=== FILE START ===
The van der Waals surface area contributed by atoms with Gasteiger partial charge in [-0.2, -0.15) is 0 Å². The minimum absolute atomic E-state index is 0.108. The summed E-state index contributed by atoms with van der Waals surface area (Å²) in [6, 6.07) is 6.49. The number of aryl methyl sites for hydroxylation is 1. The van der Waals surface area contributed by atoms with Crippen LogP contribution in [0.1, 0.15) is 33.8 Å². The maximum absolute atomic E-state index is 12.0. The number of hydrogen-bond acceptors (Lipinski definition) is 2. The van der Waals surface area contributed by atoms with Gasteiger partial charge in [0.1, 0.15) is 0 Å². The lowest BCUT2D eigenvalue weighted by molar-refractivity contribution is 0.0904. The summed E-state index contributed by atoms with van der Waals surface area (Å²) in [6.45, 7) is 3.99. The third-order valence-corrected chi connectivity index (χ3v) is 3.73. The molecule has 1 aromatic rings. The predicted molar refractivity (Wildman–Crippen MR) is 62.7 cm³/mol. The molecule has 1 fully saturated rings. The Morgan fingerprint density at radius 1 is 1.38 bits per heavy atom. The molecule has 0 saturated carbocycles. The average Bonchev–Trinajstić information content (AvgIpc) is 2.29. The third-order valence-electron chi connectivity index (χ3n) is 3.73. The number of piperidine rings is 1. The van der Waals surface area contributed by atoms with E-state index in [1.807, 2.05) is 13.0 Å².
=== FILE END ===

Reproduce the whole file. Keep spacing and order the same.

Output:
The van der Waals surface area contributed by atoms with Gasteiger partial charge in [-0.2, -0.15) is 0 Å². The minimum absolute atomic E-state index is 0.108. The summed E-state index contributed by atoms with van der Waals surface area (Å²) in [6, 6.07) is 6.49. The number of aryl methyl sites for hydroxylation is 1. The van der Waals surface area contributed by atoms with Crippen LogP contribution in [0.1, 0.15) is 33.8 Å². The maximum absolute atomic E-state index is 12.0. The number of hydrogen-bond acceptors (Lipinski definition) is 2. The van der Waals surface area contributed by atoms with Gasteiger partial charge in [0.1, 0.15) is 0 Å². The lowest BCUT2D eigenvalue weighted by molar-refractivity contribution is 0.0904. The summed E-state index contributed by atoms with van der Waals surface area (Å²) in [6.45, 7) is 3.99. The third-order valence-corrected chi connectivity index (χ3v) is 3.73. The molecule has 1 aromatic rings. The predicted molar refractivity (Wildman–Crippen MR) is 62.7 cm³/mol. The molecule has 1 fully saturated rings. The Morgan fingerprint density at radius 1 is 1.38 bits per heavy atom. The molecule has 0 saturated carbocycles. The average Bonchev–Trinajstić information content (AvgIpc) is 2.29. The third-order valence-electron chi connectivity index (χ3n) is 3.73. The number of piperidine rings is 1. The van der Waals surface area contributed by atoms with E-state index in [1.807, 2.05) is 13.0 Å².